Roadside properties demolished by authorities in advance of road-widening project, with affected families calling on the municipality to provide them with fair compensation.
House-breakers, employed by local authorities, saw at a resident's house in the Sen Sok district of Phnom Penh on Monday. Residents of the area's Hanoi Road had been warned to leave, but many had not, instead staying to watch in shock as their homes were torn down.
HOMES and fences belonging to residents of Teuk Thla and Phnom Penh Thmey communes in Sen Sok district were demolished by Phnom Penh authorities on Monday to make way for a road expansion project, with witnesses reporting that hundreds of armed police were deployed in the action.
Ten families comprising 40 people lost their homes along the Cambodia-Vietnam Frienship Highway - popularly known as Hanoi Road.
The demolition began after Sen Sok district Governor Khoung Sreng on March 6 told some residents living along the road that they had five days to remove their homes, fences and stalls. Residents did not move in time.
Oeum Reun, 53, whose house was demolished Monday morning, said she had lived there since 1979 and would go to Prime Minister Hun Sen's house to ask for his personal intervention.
"This is crueller than what Pol Pot's soldiers did to us - they mistreated me and then made me put my thumbprint on the form allowing them to demolish my house," she said.
If they want to kill me i don't care because my house has been ... demolished."
"It's up to them - if they want to kill me, I don't care because my house has been completely demolished."
Oeum Reun said she was not interested in being relocated to the four-by-eight metre site at Thnot Chrum that the municipality was offering. "I would rather die than live at Thnot Chrum. I want to live in this area."
The expansion plan requires a width of 22 metres for the road, 8 metres of which will be for drainage infrastructure.
Sek Sovanna, a lawyer for the Community Legal Education Centre (CLEC), which has been representing the residents, filed an injunction with the Municipal Court last month seeking to halt the construction and has also filed complaints to City Hall. But she said CLEC has yet to receive any response.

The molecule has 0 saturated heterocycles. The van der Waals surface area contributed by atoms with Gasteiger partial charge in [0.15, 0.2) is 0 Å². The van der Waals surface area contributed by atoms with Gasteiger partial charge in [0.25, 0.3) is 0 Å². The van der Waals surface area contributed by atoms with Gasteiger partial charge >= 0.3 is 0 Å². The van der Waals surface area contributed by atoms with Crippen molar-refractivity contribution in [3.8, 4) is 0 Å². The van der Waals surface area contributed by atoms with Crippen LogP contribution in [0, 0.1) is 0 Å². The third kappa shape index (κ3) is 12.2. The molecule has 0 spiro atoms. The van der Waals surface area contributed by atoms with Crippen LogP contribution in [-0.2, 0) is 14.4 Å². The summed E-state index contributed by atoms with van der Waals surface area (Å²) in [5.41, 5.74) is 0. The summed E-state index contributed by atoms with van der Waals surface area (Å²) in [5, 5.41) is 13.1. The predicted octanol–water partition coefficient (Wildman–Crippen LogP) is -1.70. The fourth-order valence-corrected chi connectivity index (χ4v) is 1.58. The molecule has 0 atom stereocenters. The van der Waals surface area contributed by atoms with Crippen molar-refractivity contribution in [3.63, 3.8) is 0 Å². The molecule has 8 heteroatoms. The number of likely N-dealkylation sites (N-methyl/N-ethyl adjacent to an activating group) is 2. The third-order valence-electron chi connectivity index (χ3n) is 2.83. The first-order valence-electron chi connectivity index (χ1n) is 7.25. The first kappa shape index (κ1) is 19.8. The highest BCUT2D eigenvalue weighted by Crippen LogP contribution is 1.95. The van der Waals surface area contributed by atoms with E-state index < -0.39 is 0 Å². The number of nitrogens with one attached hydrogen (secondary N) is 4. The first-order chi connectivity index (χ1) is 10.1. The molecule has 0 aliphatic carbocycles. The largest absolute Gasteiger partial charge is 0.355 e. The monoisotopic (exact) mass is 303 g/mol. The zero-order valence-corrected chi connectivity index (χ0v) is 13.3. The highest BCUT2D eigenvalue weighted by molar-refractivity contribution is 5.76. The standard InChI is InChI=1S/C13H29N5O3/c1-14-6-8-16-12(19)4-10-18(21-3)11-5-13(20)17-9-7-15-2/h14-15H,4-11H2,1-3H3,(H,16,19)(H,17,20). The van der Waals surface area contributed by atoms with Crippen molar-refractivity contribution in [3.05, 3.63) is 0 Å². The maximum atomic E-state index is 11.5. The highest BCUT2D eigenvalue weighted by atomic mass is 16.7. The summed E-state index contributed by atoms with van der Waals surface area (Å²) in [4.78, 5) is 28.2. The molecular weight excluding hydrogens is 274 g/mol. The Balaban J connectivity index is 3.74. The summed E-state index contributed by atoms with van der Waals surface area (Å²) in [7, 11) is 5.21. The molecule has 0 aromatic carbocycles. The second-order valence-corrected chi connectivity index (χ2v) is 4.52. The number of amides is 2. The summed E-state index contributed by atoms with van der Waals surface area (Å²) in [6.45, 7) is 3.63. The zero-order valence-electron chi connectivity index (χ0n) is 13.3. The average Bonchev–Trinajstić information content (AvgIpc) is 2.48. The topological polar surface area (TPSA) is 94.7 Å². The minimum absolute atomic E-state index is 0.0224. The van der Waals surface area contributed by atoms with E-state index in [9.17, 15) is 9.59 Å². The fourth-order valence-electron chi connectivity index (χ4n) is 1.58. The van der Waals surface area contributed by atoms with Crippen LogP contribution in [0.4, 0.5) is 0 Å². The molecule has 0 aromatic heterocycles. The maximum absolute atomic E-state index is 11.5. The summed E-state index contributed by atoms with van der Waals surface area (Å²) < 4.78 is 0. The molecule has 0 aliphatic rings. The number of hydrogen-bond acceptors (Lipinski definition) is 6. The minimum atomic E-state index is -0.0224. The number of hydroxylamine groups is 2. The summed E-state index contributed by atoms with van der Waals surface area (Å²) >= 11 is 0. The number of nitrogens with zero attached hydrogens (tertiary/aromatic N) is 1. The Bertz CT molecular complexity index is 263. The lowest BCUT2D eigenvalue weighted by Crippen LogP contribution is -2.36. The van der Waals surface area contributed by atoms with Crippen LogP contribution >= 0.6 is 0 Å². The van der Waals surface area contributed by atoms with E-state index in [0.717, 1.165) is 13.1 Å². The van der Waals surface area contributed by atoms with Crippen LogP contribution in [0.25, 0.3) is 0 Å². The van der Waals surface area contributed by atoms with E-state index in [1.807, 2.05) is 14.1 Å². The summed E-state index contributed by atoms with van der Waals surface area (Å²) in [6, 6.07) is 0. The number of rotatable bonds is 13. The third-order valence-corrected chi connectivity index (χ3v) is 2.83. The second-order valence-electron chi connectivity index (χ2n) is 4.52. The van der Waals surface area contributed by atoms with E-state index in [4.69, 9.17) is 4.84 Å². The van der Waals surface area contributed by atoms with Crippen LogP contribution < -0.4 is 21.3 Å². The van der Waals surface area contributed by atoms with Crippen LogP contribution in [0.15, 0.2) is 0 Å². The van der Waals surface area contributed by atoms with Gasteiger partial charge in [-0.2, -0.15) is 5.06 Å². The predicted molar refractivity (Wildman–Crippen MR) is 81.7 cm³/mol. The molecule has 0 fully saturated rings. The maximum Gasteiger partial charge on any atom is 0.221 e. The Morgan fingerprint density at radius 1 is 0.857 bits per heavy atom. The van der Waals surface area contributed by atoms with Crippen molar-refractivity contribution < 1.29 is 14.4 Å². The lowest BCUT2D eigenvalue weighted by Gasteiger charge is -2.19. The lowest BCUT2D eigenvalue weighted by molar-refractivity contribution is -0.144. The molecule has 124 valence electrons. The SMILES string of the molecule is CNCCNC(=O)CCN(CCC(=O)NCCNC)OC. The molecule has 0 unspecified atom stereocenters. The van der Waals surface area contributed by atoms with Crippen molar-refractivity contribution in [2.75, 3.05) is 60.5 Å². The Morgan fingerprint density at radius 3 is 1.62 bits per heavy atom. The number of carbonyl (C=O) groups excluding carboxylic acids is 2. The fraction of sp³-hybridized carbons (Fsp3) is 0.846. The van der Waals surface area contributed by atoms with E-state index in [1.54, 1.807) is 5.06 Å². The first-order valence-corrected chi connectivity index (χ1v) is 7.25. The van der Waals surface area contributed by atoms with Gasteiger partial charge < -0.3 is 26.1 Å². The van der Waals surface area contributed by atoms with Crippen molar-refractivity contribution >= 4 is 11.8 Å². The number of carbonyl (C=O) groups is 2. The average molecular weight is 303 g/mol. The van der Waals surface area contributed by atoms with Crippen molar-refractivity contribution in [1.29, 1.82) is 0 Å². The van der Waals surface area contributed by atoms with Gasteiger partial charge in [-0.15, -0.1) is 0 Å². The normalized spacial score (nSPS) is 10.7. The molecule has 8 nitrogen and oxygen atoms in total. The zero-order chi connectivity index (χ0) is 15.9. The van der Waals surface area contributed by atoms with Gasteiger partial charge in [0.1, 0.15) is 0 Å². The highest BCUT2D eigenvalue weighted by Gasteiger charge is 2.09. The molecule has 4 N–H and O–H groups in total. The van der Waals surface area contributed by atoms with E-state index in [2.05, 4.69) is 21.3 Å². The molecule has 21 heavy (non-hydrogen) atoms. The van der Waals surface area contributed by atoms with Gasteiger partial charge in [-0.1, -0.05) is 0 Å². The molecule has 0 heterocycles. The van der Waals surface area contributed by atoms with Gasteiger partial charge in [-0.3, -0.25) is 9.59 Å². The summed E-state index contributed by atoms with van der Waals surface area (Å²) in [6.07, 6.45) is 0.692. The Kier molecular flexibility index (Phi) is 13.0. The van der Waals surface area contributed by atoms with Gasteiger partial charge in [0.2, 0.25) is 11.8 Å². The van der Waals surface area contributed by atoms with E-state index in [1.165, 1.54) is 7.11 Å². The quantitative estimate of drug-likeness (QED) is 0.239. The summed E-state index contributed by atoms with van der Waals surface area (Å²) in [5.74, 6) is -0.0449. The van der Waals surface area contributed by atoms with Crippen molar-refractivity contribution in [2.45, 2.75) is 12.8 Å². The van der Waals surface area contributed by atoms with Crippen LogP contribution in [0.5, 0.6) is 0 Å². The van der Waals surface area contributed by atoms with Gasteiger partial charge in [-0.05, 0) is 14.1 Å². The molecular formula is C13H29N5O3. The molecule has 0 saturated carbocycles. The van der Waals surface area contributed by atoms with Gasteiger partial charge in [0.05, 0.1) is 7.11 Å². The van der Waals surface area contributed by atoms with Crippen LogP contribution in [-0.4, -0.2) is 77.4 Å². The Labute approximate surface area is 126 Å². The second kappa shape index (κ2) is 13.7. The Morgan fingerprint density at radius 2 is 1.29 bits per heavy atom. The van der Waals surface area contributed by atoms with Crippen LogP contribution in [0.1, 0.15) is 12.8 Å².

"The authorities wrote to them in 2004. Since then the residents have tried asking the authorities to negotiate, but they kept quiet until the end of 2008," she said.
"If they had expanded the road to the width they said in 2004, it wouldn't affect the villagers - back then they said it would be widened by 8 metres along the 4-kilometre length. Now they have turned up and said it must be widened to 30 metres."
Sek Sovanna said the authorities were obliged to pay compensation since the residents were living there legally.
She added that in 2004 there were 90 families, but more than half had left since they did not dare stand up to the authorities.
A bulldozer tears down houses along Sen Sok district's Hanoi Road on Monday.
District Governor Khuong Sreng told the Post Monday that the authorities could not delay the project simply because residents had failed to move and said most would get no compensation.
"They have to respect our notice. This is for development, and City Hall has a policy only to speak to those whose entire houses are affected," he said. And because the expansion project "affected only one or two complete houses", the authorities had offered those people a plot of land each in Thnot Chrum village.
He said that other affected families had lost fences and pavement area and therefore would not be entitled to compensation.
"They have big houses and villas," he said.
Resident Prum Navy, 38, said her 14-metre house had lost 12 metres of its length to the project.
"My house has just 2 metres left - how can I live?" she asked. "I would like compensation from the authorities to buy a new house, but they say they have no plan to provide any compensation."
She said of the 10 families that had lost their property, just one had been compensated.
"The authorities came to demolish our houses with rage - they came to tell us on Friday and gave us just three days. And today they have come and destroyed them," she said.
"We are poor people and we don't have power like them. So they can do anything to us."
Chen Ton, 60, watched as her house lost 12 metres of its length, leaving her with just 2.5 metres of living space. She said the authorities showed no pity for the poor.
"We don't deny that the authorities need to develop, but they should know how this affects us. We are humans, not animals," she said.
"They use their power to destroy our houses. We have asked them about compensation since 2004, but they never spoke with us."
Resident Tey Narin told reporters that none of the residents dared to confront the police and the authorities and simply left their houses and fences to be demolished: "No one dares to protest - we fear being arrested," he said.